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Inference of Memory Bounds: Preventing the Next Heartbleed

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By Will Klieber
Software Security Engineer
CERT Secure Coding

This blog post is co-authored by Will Snavely.

Invalid memory accesses are one of the most prevalent and serious of software vulnerabilities. Leakage of sensitive information caused by out-of-bounds reads is a relatively new problem that most recently took the form of the Open SSL HeartBleed vulnerability. In this blog post, I will describe research aimed at detecting the intended bounds of memory that given pointers should be able to access.

Automated Code Repair

Automated code repair cuts the cost of addressing software vulnerabilities by making more effective use of existing human programming resources, reducing a system's attack surface, and improving system resilience.

The work Will Snavely, Cory Cohen, and I have undertaken on this project aims to develop an algorithm that automatically infers the bounds of memory regions intended to be accessible via specific pointer variables and repair certain memory-related defects in software. The results of this work will help the Department of Defense (DoD) improve software assurance of existing code at a fraction of the cost of manual inspection and repair. Specifically, our work focuses on detecting the intended bounds of memory that given pointers should be able to access.

In addition to traditional buffer overflows, we will tackle leakage of sensitive information caused by out-of-bounds reads, which are a relatively newer problem that is unaffected by mitigations such as address-space layout randomization (ASLR) and data execution prevention (DEP).

According to Common Weakness Enumeration, a community-developed list of software weakness types, an out-of-bounds read occurs when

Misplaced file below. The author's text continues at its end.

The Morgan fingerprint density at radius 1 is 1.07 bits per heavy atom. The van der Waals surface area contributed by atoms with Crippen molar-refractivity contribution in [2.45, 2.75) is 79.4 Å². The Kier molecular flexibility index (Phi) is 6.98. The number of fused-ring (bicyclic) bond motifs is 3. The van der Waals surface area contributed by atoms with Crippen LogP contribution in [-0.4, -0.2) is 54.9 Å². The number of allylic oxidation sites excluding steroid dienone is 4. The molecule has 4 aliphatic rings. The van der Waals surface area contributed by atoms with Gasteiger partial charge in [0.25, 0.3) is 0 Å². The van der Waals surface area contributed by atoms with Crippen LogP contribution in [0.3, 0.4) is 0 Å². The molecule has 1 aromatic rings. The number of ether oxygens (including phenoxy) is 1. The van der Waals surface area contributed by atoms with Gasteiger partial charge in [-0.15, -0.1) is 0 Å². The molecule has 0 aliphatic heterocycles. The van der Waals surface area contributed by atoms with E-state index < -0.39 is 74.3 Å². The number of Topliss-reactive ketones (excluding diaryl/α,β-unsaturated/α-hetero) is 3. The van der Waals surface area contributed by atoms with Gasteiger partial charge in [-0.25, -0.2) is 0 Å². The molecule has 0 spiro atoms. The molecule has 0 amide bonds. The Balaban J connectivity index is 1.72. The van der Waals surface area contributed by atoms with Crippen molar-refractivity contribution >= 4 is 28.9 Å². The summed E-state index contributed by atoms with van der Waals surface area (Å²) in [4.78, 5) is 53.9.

The software reads data past the end, or before the beginning, of the intended buffer.... This typically occurs when the pointer or its index is incremented or decremented to a position beyond the bounds of the buffer or when pointer arithmetic results in a position outside of the valid memory location to name a few.

In general, reads should be bounded to the valid portion of the buffer for a reusable buffer with stale data. The problem of out-of-bounds reads affects even memory-safe languages, such as Java. For example, the Jetty web server (written in Java) had a vulnerability (nicknamed "JetLeak") that could leak passwords, authentication tokens, and any other data contained in an HTTP request (CVE-2015-2080). Figure 1 illustrates this type of situation. After processing an initial request, the buffer is tainted with sensitive data from this request. Then, supposing the server processes a second, smaller request, the upper bound for reading from the buffer should be the last written location (i.e., the location that was most recently written to), which corresponds to the end of the second request.

klieber_inferenceofmemorybounds_figure1_12042017.png

Figure 1: Leakage of sensitive information in a re-used buffer

Generalizing from the above example, we say that an array is a qualifying array if every write to the array is at either index 0 or at the successor of the last written position (LWP). As a heuristic, our assumption is that the valid portion of the array continues from the start of the array up to and including the LWP, and that any read beyond the LWP is an invalid read. This raises the following question: "How often do qualifying arrays occur in real-world programs?" To establish the ground truth, we have designed a dynamic analysis that

  1. records, for each allocated array, the allocation site (i.e., the location in the program text at which the memory was allocated) and the last written position (LWP)
  2. checks whether each write to an array is consistent with the definition of qualifying array
  3. flags any reads beyond the LWP of an array if all previous writes to the array have been consistent with the definition of qualifying array